Gender and conversational behaviour in family therapy and live supervision

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Title: Gender and conversational behaviour in family therapy and live supervision
Authors: Moorehouse, Adele
Carr, Alan
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Date: Feb-2002
Abstract: The association between supervisors' and therapists' gender and the conversational behaviour of 4 supervisors, 19 trainee family therapists and 20 clients before, during and after 88 live supervisory phone-in events were examined in this study. Clients' co-operation was not directly related to the genders of therapists and supervisors. The quality of supervisors' collaborative behaviour was highest for events in systems where male supervisors were supervising male therapists and lowest for events in systems where male supervisors were supervising female therapists. In systems containing female supervisors and male therapists, therapists engaged in frequent collaborative behaviour and less frequent teaching behaviour with their clients. The quality of therapists’ collaborative and supportive behaviour was highest in these systems. The unexpected results of this study suggest the way supervisors interact with therapists and therapists interact with clients does not conform to gender stereotypic conversational behaviour in which males are directive and females affiliative. It may be that individuals whose conversational behaviour does not conform to gender stereotypes decide to become family therapists or that family therapy training helps people develop alternatives to gender-stereotypical conversational behaviour.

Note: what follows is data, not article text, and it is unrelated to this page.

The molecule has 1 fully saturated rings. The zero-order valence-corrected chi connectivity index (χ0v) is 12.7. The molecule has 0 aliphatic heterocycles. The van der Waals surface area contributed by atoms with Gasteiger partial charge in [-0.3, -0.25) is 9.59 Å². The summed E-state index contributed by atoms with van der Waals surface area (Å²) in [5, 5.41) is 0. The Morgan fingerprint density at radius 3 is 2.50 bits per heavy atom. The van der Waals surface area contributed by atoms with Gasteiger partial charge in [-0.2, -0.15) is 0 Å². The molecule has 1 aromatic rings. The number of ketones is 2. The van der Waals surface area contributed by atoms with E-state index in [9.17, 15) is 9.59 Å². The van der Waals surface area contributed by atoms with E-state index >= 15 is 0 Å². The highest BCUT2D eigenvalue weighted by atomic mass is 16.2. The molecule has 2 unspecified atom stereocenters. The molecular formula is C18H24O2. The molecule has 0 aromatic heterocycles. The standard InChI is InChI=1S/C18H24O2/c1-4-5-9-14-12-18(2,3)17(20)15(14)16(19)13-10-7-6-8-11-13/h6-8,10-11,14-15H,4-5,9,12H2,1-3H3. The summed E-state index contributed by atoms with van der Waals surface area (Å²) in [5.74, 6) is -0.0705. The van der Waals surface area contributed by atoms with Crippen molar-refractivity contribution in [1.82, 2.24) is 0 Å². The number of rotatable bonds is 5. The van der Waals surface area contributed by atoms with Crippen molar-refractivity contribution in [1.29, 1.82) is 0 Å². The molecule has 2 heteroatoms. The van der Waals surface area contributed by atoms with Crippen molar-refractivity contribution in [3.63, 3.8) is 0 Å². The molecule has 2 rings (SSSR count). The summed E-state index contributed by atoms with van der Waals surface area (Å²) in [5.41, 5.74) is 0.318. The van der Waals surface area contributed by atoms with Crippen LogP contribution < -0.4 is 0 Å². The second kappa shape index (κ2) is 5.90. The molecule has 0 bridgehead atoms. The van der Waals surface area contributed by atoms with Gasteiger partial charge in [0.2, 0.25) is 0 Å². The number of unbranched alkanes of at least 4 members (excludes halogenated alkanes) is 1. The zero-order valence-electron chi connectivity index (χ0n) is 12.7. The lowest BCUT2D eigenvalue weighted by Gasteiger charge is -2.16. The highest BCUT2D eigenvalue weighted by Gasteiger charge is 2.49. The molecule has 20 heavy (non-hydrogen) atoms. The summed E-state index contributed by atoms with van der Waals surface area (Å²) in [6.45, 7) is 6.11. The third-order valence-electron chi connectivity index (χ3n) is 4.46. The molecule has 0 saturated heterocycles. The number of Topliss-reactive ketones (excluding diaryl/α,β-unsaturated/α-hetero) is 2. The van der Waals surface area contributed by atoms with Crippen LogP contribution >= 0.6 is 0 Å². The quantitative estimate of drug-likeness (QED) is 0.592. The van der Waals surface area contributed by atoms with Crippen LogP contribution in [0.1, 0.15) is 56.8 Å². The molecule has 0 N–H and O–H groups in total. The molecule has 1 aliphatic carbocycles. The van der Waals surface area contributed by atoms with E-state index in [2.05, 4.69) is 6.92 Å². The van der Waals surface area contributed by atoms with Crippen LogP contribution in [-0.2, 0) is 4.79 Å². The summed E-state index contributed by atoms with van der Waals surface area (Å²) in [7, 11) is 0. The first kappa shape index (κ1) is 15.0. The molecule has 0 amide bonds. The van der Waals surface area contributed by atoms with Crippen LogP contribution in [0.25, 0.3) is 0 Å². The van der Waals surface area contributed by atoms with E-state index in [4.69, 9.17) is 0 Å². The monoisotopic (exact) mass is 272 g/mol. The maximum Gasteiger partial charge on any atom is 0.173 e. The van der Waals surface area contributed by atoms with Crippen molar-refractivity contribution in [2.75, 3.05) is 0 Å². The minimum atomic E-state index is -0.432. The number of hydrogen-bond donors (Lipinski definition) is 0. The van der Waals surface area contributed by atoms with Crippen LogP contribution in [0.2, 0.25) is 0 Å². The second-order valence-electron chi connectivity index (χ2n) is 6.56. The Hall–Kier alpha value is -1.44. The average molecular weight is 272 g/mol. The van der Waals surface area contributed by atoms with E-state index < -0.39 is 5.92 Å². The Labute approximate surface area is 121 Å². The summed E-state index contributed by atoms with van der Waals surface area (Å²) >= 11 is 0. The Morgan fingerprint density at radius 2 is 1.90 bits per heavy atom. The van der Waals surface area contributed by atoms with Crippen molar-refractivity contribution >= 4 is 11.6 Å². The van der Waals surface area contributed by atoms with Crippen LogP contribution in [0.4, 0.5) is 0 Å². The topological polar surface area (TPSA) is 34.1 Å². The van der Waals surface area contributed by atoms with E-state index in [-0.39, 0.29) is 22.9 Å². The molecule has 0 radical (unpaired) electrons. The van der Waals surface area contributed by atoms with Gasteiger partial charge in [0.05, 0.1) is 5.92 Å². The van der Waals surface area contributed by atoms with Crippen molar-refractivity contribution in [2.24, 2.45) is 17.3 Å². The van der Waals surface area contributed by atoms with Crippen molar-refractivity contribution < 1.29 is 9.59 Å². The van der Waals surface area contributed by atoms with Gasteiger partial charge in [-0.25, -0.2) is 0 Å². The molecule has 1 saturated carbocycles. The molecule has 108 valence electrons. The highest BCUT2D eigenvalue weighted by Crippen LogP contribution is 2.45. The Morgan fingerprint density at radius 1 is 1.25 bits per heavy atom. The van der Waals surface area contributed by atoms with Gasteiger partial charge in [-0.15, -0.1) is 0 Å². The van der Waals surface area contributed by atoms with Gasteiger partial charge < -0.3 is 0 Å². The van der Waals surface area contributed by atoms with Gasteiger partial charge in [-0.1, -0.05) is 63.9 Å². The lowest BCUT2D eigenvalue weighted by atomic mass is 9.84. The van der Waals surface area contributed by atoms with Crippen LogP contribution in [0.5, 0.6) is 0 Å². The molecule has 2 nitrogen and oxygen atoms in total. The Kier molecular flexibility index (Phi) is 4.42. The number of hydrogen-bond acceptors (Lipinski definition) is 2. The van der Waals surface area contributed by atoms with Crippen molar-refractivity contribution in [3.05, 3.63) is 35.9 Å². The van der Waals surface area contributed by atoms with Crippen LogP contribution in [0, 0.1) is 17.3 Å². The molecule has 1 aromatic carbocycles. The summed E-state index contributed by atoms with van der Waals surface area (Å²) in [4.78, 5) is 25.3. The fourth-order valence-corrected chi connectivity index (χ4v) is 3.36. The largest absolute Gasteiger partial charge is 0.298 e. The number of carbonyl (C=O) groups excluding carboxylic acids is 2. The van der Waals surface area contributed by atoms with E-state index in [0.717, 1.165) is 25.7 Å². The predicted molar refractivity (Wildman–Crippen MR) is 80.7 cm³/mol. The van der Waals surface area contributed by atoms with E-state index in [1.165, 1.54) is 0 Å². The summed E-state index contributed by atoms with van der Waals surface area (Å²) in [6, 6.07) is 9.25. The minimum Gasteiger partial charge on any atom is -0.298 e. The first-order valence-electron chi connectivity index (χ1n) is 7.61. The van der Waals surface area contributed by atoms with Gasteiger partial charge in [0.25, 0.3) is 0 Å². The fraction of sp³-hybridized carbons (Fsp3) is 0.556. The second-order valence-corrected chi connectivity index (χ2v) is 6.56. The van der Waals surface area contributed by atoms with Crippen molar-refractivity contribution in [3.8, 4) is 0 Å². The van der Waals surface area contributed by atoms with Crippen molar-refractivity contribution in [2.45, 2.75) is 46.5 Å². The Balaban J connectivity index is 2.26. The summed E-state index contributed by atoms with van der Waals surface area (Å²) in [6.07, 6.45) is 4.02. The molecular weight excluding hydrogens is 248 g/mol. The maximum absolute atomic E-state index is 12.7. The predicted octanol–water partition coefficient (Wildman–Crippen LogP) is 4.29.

Type of material: Journal Article
Publisher: Wiley
Journal: Journal of Family Therapy
Volume: 24
Issue: 1
Start page: 46
End page: 56
Copyright (published version): The Association for Family Therapy and Systemic Practice 2002
Keywords: Collaborative behaviourTeachingSupervisorSupportive behaviourConversational behaviourGender stereotypesFamily therapyFamily therapist
DOI: 10.1111/1467-6427.00200
Language: en
Status of Item: Peer reviewed
Appears in Collections:Psychology Research Collection

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